Australian Dr. Carl Edmonds told participants at an in-water recompression workshop that “if you’ve got a three-hour gap between the patient getting symptoms and getting a MEDIVAC going, then you might as well use ... underwater (recompression) immediately.”

. . . he had directed inwater
recompression on
about 15 divers over the
years, including his wife,
during a trip to Roatan
before a chamber was
available there. He
reported a startling 100
percent success rate.

There is a strong theoretical basis to speculate that the procedure could be beneficial if applied correctly. It should reduce bubble growth, due to both increased pressure and the washout of nitrogen by high blood levels of O2. Additionally, the increased PO2 from breathing pure oxygen could mitigate tissue hypoxia secondary to gas embolization.

The most popular method, the Australian procedure, mandates continuous breathing of 100 percent oxygen at a depth of 30 feet for 30 minutes for mild symptoms, up to 90 minutes for severe ones. Ascent rate is not to exceed 1 foot per 4 minutes, and inspiration of pure O2 is to continue for 12 hours.

The Hawaiian method, reasoning that increasing pressure provides decreasing bubble size, directs a “spike” on air to 30 feet deeper than the depth at which symptoms resolve, but not more than 165 feet, for 10 minutes. The diver then ascends to 30 feet and breathes surface supplied oxygen for prolonged periods.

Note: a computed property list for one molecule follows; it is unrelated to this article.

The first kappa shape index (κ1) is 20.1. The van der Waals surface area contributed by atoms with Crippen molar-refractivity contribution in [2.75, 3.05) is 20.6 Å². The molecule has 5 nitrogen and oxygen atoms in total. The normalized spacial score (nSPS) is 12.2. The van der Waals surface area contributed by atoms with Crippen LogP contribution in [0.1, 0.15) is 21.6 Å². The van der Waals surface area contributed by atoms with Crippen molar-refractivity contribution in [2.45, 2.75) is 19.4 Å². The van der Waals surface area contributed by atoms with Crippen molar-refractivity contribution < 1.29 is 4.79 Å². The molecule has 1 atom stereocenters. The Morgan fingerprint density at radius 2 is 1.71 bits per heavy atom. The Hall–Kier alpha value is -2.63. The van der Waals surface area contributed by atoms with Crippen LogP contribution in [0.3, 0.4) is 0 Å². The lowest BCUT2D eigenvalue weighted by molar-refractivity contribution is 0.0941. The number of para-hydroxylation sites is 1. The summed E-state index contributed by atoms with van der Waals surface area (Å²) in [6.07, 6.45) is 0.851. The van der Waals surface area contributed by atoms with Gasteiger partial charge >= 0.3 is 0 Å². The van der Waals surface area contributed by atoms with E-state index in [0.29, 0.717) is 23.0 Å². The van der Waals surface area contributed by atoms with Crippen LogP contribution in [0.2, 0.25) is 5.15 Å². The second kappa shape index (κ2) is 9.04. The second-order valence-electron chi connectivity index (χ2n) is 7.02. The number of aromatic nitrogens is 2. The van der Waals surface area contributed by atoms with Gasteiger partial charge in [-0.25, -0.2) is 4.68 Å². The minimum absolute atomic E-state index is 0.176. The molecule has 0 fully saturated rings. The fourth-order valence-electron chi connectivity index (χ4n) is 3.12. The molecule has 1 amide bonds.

The U.S. Navy method requires substantial amounts of pure O2, and recommends using a 100 percent O2 rebreather. It directs descent to 30 feet for 30 minutes for Type I DCS and 90 minutes for Type II, followed by an ascent completed in two 60-minute segments, one at 20 feet and a second at 10 feet. After surfacing, pure oxygen is to be inspired for 3 hours. The Navy recommends IWR when a hyperbaric facility is more than 12 hours away.

Richard Pyle has developed the latest method. Based on research, but not empirical evidence — none of the models are — his method administers 100 percent oxygen at the surface for 10 minutes, during which they assess the progression of symptoms. If IWR is appropriate, the diver, with a tender, is lowered to 25 feet breathing 100 percent oxygen for 10 minutes. If symptoms resolve after 10 minutes, the depth is maintained and pure O2 continues for 90 minutes, interspersed with 5- minute periods breathing air or EAN every 20 minutes. Should symptoms persist, more complex procedures at deeper depths are applied.